JERUSALEM (Reuters) -Israeli Prime Minister Naftali Bennett said on Thursday that Russian President Vladimir Putin had apologised for his foreign minister’s comments claiming Adolf Hitler had Jewish origins.
Putin also told Bennett in a phonecall that Russia would allow civilian passage from the besieged Azovstal steel works in the Ukrainian port of Mariupol via a humanitarian corridor handled by the United Nations and Red Cross.
Bennett’s office said Israel’s prime minister had requested civilian passage from the steel works after an earlier conversation with Ukrainian President Volodymyr Zelenskiy.
Israel lambasted Russian Foreign Minister Sergei Lavrov this week for saying Adolf Hitler had Jewish roots, describing the remarks as an “unforgivable” falsehood that debased the horrors of the Nazi Holocaust.
Lavrov made the comment on Sunday when asked why Russia said it needed to “denazify” Ukraine if Zelenskiy was himself Jewish.
“When they say ‘What sort of nazification is this if we are Jews’, well I think that Hitler also had Jewish origins, so it means nothing,” Lavrov told Italy’s Rete 4 channel, speaking through an Italian interpreter.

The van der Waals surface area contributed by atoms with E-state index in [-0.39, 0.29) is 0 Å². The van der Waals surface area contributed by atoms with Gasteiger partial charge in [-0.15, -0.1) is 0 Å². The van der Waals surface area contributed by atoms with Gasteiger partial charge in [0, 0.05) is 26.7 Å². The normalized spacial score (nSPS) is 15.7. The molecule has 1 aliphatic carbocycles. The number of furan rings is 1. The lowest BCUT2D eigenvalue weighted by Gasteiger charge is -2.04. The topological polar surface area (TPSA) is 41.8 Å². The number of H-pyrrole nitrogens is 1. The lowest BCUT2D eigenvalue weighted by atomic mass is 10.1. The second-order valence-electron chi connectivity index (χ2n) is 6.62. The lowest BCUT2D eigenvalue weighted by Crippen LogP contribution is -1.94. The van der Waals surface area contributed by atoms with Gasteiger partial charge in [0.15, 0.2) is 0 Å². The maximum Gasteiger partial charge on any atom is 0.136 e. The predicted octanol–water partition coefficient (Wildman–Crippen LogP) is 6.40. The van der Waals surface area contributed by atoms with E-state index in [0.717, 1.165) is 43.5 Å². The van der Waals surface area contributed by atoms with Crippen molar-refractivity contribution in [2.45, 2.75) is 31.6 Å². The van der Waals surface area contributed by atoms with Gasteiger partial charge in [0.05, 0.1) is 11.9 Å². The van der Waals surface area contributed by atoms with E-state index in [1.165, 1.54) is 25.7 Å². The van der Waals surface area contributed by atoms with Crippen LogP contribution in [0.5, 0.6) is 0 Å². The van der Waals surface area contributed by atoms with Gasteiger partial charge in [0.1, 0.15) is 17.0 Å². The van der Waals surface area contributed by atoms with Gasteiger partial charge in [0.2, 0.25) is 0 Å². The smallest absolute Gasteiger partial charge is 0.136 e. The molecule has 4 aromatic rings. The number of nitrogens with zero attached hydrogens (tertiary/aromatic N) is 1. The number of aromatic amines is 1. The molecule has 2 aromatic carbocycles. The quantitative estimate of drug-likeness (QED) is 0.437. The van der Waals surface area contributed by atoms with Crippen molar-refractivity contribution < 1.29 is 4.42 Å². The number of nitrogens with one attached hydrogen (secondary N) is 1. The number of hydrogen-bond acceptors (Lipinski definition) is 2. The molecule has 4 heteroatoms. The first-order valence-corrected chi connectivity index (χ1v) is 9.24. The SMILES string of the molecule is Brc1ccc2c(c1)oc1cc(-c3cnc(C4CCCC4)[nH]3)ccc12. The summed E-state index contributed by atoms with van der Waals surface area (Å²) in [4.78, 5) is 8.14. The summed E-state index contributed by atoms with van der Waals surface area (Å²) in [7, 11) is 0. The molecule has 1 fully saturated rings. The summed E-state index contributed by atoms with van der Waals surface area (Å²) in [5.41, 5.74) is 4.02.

After the call with Putin, Bennett said he had accepted the apology and thanked the Russian leader for “clarifying his regard for the Jewish people and the memory of the Holocaust.”
Israel, which has sought to keep good ties with Kyiv and Moscow, has acted as an intermediary, although an Israeli official said Bennett had suspended those efforts in late March to deal with a spate of Arab street attacks in Israel.
The latest phone calls with Putin and Zelenskiy suggested Israel may be resuming mediation efforts.
(Reporting by Ari Rabinovitch; Editing by Andrew Heavens and Edmund Blair)